Due to the effects of the COVID-19 pandemic on finances, roughly 145 million Americans say they cannot afford another year like 2020, according to WalletHub’s new Coronavirus Money Survey.
A lawyer’s ethical obligations when working remotely are outlined in a new opinion issued by the American Bar Association nearly a year after most attorneys set up shop at home in response to the COVID-19 pandemic.
While the nation moved forward with the “work from home” trend during the COVID-19 pandemic, the question of who bore the brunt of the cost for this unwanted necessity has yet to be answered?
A recent decision by a New York state Supreme Court Justice could have a significant impact on businesses struggling to pay rent because of the COVID-19 pandemic.
Faced with many more remote workers than ever before and little certainty as to when they may return on-site, employers find themselves navigating difficult compliance issues, especially in regard to remote workers who have chosen to relocate to a new state.
The uncertainty of the pandemic has inspired more parties to choose mediation, even when having to do so virtually. I urge you to use this excellent vehicle to see whether you can settle your client’s case (or at least narrow the disputed issues).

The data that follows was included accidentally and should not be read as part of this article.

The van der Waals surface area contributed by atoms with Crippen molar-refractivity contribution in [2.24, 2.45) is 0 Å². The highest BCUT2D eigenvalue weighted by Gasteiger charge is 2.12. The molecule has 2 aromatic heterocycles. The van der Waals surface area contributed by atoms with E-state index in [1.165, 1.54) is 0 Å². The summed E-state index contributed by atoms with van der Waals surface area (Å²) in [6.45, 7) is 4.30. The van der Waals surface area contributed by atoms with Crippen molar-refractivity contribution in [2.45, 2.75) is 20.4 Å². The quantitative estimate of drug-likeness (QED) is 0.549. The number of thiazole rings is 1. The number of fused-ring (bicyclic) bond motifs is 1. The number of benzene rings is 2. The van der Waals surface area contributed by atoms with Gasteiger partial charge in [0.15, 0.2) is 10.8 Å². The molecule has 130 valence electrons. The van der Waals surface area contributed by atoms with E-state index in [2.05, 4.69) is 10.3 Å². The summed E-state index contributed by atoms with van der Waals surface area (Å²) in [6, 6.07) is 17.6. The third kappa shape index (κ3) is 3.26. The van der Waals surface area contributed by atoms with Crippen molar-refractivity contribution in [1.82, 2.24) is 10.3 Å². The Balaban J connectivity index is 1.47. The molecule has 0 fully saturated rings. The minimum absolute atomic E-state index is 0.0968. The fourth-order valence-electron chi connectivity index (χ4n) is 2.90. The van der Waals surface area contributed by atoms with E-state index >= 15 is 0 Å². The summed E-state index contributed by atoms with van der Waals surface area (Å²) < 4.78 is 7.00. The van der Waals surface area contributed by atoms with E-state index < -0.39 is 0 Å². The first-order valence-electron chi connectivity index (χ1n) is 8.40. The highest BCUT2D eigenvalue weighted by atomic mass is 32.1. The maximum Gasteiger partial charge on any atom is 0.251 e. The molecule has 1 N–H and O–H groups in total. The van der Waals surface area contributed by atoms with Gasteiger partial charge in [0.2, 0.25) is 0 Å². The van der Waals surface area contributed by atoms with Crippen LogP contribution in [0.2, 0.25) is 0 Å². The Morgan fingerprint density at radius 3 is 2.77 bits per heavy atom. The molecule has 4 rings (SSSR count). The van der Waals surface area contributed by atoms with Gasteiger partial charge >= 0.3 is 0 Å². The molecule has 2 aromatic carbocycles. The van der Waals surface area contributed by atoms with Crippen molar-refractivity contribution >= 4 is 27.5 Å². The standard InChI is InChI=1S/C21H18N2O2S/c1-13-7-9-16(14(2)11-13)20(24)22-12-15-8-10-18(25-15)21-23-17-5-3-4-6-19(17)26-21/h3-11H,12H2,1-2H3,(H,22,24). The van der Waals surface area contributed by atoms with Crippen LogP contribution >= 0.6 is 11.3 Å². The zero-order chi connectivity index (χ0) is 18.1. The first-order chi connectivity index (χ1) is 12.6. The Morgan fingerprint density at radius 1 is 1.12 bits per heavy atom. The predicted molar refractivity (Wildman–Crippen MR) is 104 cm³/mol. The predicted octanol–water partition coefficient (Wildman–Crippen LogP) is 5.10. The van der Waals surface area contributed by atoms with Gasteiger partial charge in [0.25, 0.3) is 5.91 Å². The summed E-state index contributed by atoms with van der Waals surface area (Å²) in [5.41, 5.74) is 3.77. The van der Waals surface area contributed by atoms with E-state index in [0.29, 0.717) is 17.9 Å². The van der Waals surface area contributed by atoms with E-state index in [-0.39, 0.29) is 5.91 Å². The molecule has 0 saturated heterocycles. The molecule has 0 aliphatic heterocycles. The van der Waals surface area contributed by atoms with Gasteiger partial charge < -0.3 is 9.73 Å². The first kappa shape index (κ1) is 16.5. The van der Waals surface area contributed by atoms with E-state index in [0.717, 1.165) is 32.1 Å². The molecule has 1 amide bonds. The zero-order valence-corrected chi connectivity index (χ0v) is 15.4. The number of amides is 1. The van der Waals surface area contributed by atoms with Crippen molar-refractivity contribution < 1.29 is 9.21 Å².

Working during a pandemic – one year now and counting – has changed forever the way some elements of business are done, while highlighting those things that require in-person interaction to be executed well.
There are many ways to manage the stress of virtual meeting platforms, and using all the tools available – email, texting, phone calls and Zoom – to communicate with one another is a good place to start.
COVID-19 has impacted litigation across the board, with economic uncertainties and delays getting trial dates prompting some clients to settle or mediate cases rather than having their day in court.